Magistrate comments on area drug problem

WELLSBURG – A Brooke County magistrate commented on the area’s drug problem during a National Day of Prayer service held at the Wellsburg Town Square Thursday.

Brooke County Magistrate Robin Snyder said Brooke County has joined other areas around the nation suffering from a rise in drug addiction, particularly heroin.

She said though many don’t realize the severity of the problem, there have been about 150 drug-related deaths in the county in the last two years. She added drug addiction also is at the root of many crimes as those hooked on drugs turn to robbery and other means to support their habit.

Snyder handles drug-related misdemeanors that come before the county’s treatment court, which merged separate courts for offenders with drug problems or mental health issues or who are veterans having difficulty readjusting to civilian life.

Each was established as a pilot program by Chief Probation Officer Jim Lee, Circuit Court Judge Martin Gaughan and others in an effort to direct such individuals to counseling and away from a life of crime.

In addition to counseling at local day report centers, offenders in the drug court report daily to a probation officer, undergo random drug checks and receive medical assistance through drug treatment centers.

Snyder said the program has a 67 percent success rate, meaning that percentage of participants don’t return to crime. But aside from a lack of space at area treatment centers, a major barrier is the offenders must be willing to participate and conform with the conditions since the program is voluntary.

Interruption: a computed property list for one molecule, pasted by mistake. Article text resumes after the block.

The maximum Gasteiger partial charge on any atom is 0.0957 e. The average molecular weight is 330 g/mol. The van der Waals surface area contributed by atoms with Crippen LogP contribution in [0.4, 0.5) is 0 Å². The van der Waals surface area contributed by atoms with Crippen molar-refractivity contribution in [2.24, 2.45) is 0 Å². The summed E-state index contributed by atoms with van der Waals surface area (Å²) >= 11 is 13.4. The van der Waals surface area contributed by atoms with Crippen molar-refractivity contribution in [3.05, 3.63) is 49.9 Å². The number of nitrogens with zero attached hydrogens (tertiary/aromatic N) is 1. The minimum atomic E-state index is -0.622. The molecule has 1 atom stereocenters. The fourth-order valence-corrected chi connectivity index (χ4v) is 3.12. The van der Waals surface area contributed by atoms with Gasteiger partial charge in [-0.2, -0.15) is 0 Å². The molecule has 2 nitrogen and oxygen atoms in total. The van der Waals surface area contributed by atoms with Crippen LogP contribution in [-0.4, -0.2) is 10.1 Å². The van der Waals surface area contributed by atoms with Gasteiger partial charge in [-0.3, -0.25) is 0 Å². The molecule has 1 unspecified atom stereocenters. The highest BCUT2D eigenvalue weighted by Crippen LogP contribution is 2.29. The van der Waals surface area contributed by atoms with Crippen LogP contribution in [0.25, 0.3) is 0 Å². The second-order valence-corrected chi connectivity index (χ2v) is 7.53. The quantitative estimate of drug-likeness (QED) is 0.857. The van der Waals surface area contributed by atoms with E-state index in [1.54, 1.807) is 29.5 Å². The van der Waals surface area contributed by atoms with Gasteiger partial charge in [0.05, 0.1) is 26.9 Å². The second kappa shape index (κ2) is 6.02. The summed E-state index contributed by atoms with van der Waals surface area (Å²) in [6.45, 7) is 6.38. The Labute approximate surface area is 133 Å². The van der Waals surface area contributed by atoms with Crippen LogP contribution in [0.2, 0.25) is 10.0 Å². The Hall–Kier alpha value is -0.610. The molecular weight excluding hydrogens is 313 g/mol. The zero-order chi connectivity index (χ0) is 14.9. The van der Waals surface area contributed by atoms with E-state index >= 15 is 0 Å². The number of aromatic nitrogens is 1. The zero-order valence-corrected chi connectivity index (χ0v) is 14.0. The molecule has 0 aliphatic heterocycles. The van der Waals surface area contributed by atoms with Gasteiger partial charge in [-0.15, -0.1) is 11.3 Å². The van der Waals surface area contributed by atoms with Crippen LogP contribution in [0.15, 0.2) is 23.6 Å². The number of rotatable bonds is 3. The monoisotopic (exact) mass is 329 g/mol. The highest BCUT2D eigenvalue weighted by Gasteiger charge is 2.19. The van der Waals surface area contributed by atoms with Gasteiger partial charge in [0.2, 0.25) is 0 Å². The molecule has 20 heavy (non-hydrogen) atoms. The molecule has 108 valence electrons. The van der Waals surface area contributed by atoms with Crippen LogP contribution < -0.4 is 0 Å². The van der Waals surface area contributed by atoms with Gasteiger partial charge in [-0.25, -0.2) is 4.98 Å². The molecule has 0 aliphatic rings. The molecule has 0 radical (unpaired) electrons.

Those who don’t comply are returned to the criminal court system to face more traditional sentences.

Snyder said the success of drug courts in the Northern Panhandle has led Gov. Earl Ray Tomblin to call for drug courts to expanded across the state from the 30 counties in which they currently operate.

But she said prevention is the real key to solving the drug problem and that should involve schools and, most of all, parents.

“They (students) need to hear from someone who’s been through it (drug addiction) and had it ruin their lives before they turned things around. Maybe they need to hear from those who are still struggling with it,” Snyder said.

Snyder added parents need to teach their children how to cope with life’s frustrations and pitfalls. They shouldn’t try to be their children’s friend and instead, provide loving but firm guidance and punishment when needed, she said.

Snyder said as a magistrate she may not discuss religion with the offenders who appear before her. But it has occurred to her that some of them would have benefited from a foundation in the values taught by church.

“I do think people need to get back to the basics and church and God. There’s a church on every block in Wellsburg. Pick one,” she said.

Held by the Wellsburg Ministerium, the service also included prayers and reflections from several area clergy. Participants included the Rev. Carl Terry of Henderon Chapel AME, the Rev. Lori Williams of Windsor Heights Church of God, Joy Leasure of Community of Christ Church of Wellsburg, the Rev. Larry Wallbrown of Apostolic Life Church of Beech Bottom, the Rev. Jerome Anderson of Manger Baptist Church of Warwood.

Music was provided by Cinda Rogerson and members of Christian Life Apostolic Church of Beech Bottom.

Earlier Thursday the Wellsburg Ministerium teamed with the Wellsburg Kiwanis Club and Mayor Sue Simonetti in presenting the Mayor’s Prayer Breakfast at Wellsburg United Methodist Church.

A special guest was Tom Knopp, director of the Good Samaritan Center of Kenova, W.Va. The 69-year-old Knopp has embarked on a 65-day walk through each of West Virginia’s 55 counties to raise money and awareness to curb hunger in the Mountain State.

According to the center, 17.5 percent of West Virginians live below the poverty level.

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